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A003987 Table of n XOR m (or Nim-sum of n and m) read by antidiagonals, i.e., with entries in the order (n,m) = (0,0), (0,1), (1,0), (0,2), (1,1), (2,0), ... 118

%I

%S 0,1,1,2,0,2,3,3,3,3,4,2,0,2,4,5,5,1,1,5,5,6,4,6,0,6,4,6,7,7,7,7,7,7,

%T 7,7,8,6,4,6,0,6,4,6,8,9,9,5,5,1,1,5,5,9,9,10,8,10,4,2,0,2,4,10,8,10,

%U 11,11,11,11,3,3,3,3,11,11,11,11,12,10,8,10,12,2,0,2,12,10,8,10,12,13,13,9,9

%N Table of n XOR m (or Nim-sum of n and m) read by antidiagonals, i.e., with entries in the order (n,m) = (0,0), (0,1), (1,0), (0,2), (1,1), (2,0), ...

%C Another way to construct the array: construct an infinite square matrix starting in the top left corner using the rule that each entry is the smallest nonnegative number that is not in the row to your left or in the column above you.

%C After a few moves the matrix looks like this:

%C 0 1 2 3 4 ...

%C 1 0 3 2 5 ...

%C 2 3 0 1 ?

%C The ? is then replaced with a 6.

%D J. H. Conway, On Numbers and Games. Academic Press, NY, 1976, pp. 51-53.

%D D. Gale, Tracking the Automatic Ant and Other Mathematical Explorations, A Collection of Mathematical Entertainments Columns from The Mathematical Intelligencer, Springer, 1998; see p. 190. [From _N. J. A. Sloane_, Jul 14 2009]

%D R. K. Guy, Impartial games, pp. 35-55 of Combinatorial Games, ed. R. K. Guy, Proc. Sympos. Appl. Math., 43, Amer. Math. Soc., 1991.

%H T. D. Noe, <a href="/A003987/b003987.txt">Rows n=0..100 of triangle, flattened</a>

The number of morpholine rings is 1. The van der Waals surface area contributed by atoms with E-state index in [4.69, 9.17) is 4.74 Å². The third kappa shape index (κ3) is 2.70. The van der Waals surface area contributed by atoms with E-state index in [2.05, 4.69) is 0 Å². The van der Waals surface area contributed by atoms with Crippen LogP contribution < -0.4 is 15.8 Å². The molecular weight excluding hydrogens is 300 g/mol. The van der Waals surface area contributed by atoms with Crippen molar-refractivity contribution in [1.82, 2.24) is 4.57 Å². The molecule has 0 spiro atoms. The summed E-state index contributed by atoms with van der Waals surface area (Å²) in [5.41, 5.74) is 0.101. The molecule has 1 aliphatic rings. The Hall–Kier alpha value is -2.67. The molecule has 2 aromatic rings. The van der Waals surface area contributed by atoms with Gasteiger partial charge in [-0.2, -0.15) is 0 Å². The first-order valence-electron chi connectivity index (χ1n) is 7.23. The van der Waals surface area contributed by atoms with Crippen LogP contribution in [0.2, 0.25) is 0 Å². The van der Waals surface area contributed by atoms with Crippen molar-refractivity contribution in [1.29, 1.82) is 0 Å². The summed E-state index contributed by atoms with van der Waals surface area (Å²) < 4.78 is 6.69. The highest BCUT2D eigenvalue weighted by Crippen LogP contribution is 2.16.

%H J.-P. Allouche and J. Shallit, <a href="https://doi.org/10.1016/S0304-3975(03)00090-2">The Ring of k-regular Sequences, II</a>, Theoret. Computer Sci., 307 (2003), 3-29.

%H N. J. A. Sloane, <a href="http://neilsloane.com/doc/sg.txt">My favorite integer sequences</a>, in Sequences and their Applications (Proceedings of SETA '98).

%H <a href="/index/Ni#Nimsums">Index entries for sequences related to Nim-sums</a>

%F T(2i,2j) = 2T(i,j), T(2i+1,2j) = 2T(i,j) + 1.

%e Table begins

%e 0 1 2 3 4 5 6 7 ...

%e 1 0 3 2 5 4 7 6 ...

%e 2 3 0 1 6 7 4 5 ...

%e 3 2 1 0 7 6 5 4 ...

%e 4 5 6 7 0 1 2 3 ...

%e 5 4 7 6 1 0 3 2 ...

%e 6 7 4 5 2 3 0 1 ...

%e 7 6 5 4 3 2 1 0 ...

%e ...................

%p nimsum := proc(a,b) local t1,t2,t3,t4,l; t1 := convert(a+2^20,base,2); t2 := convert(b+2^20,base,2); t3 := evalm(t1+t2); map(x->x mod 2, t3); t4 := convert(evalm(%),list); l := convert(t4,base,2,10); sum(l[k]*10^(k-1), k=1..nops(l)); end; # memo: adjust 2^20 to be much bigger than a and b

%p AT := array(0..N,0..N); for a from 0 to N do for b from a to N do AT[a,b] := nimsum(a,b); AT[b,a] := AT[a,b]; od: od:

%p # alternative:

%p read("transforms") :

%p A003987 := proc(n,m)

%p XORnos(n,m) ;

%p end proc: # _R. J. Mathar_, Apr 17 2013

%p seq(seq(Bits:-Xor(k,m-k),k=0..m),m=0..20); # _Robert Israel_, Dec 31 2015

%t Flatten[Table[BitXor[b, a - b], {a, 0, 10}, {b, 0, a}]] (* BitXor and Nim Sum are equivalent *)

%o (PARI) tabl(nn) = {for(n=0, nn, for(k=0, n, print1(bitxor(k, n - k),", ");); print(););};

%o tabl(13) \\ _Indranil Ghosh_, Mar 31 2017

%o (Python)

%o for n in xrange(0, 14):

%o ....print [k^(n - k) for k in xrange(0, n + 1)] # _Indranil Ghosh_, Mar 31 2017

%Y Initial rows are A001477, A004442, A004443, A004444, etc. Cf. A051775, A051776.

%Y Cf. A003986 (OR) and A004198 (AND).

%Y Antidiagonal sums are in A006582.

%K tabl,nonn,nice,look

%O 0,4

%A _Marc LeBrun_

%E Example corrected and formatted by _Tilman Piesk_, May 29 2011

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Last modified February 19 10:31 EST 2018. Contains 299330 sequences. (Running on oeis4.)